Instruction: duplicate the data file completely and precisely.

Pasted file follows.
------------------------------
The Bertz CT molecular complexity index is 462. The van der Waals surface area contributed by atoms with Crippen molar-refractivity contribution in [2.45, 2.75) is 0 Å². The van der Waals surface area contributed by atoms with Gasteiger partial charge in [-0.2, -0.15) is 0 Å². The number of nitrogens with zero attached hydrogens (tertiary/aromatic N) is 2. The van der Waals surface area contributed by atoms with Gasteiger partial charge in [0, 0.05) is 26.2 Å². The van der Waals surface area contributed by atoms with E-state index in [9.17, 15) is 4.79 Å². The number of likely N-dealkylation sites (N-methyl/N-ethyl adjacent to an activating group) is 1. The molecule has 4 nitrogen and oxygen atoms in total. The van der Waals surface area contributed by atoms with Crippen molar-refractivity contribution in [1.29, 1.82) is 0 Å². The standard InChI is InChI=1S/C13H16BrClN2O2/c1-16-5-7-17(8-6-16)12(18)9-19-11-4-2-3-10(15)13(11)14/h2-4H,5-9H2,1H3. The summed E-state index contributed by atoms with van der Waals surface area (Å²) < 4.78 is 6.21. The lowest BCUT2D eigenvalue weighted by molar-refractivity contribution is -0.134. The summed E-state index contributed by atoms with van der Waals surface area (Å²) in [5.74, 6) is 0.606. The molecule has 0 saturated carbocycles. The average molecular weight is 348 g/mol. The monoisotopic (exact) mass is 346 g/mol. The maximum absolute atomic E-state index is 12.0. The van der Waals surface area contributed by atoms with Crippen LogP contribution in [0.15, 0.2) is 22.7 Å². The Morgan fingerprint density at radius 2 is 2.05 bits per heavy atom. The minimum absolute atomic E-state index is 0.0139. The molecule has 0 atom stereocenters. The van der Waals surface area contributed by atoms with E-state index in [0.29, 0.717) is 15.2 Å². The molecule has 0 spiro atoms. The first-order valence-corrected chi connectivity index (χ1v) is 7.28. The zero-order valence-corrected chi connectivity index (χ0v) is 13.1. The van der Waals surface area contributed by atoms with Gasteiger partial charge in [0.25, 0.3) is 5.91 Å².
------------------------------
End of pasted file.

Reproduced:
The Bertz CT molecular complexity index is 462. The van der Waals surface area contributed by atoms with Crippen molar-refractivity contribution in [2.45, 2.75) is 0 Å². The van der Waals surface area contributed by atoms with Gasteiger partial charge in [-0.2, -0.15) is 0 Å². The number of nitrogens with zero attached hydrogens (tertiary/aromatic N) is 2. The van der Waals surface area contributed by atoms with Gasteiger partial charge in [0, 0.05) is 26.2 Å². The van der Waals surface area contributed by atoms with E-state index in [9.17, 15) is 4.79 Å². The number of likely N-dealkylation sites (N-methyl/N-ethyl adjacent to an activating group) is 1. The molecule has 4 nitrogen and oxygen atoms in total. The van der Waals surface area contributed by atoms with Crippen molar-refractivity contribution in [1.29, 1.82) is 0 Å². The standard InChI is InChI=1S/C13H16BrClN2O2/c1-16-5-7-17(8-6-16)12(18)9-19-11-4-2-3-10(15)13(11)14/h2-4H,5-9H2,1H3. The summed E-state index contributed by atoms with van der Waals surface area (Å²) < 4.78 is 6.21. The lowest BCUT2D eigenvalue weighted by molar-refractivity contribution is -0.134. The summed E-state index contributed by atoms with van der Waals surface area (Å²) in [5.74, 6) is 0.606. The molecule has 0 saturated carbocycles. The average molecular weight is 348 g/mol. The monoisotopic (exact) mass is 346 g/mol. The maximum absolute atomic E-state index is 12.0. The van der Waals surface area contributed by atoms with Crippen LogP contribution in [0.15, 0.2) is 22.7 Å². The Morgan fingerprint density at radius 2 is 2.05 bits per heavy atom. The minimum absolute atomic E-state index is 0.0139. The molecule has 0 atom stereocenters. The van der Waals surface area contributed by atoms with E-state index in [0.29, 0.717) is 15.2 Å². The molecule has 0 spiro atoms. The first-order valence-corrected chi connectivity index (χ1v) is 7.28. The zero-order valence-corrected chi connectivity index (χ0v) is 13.1. The van der Waals surface area contributed by atoms with Gasteiger partial charge in [0.25, 0.3) is 5.91 Å².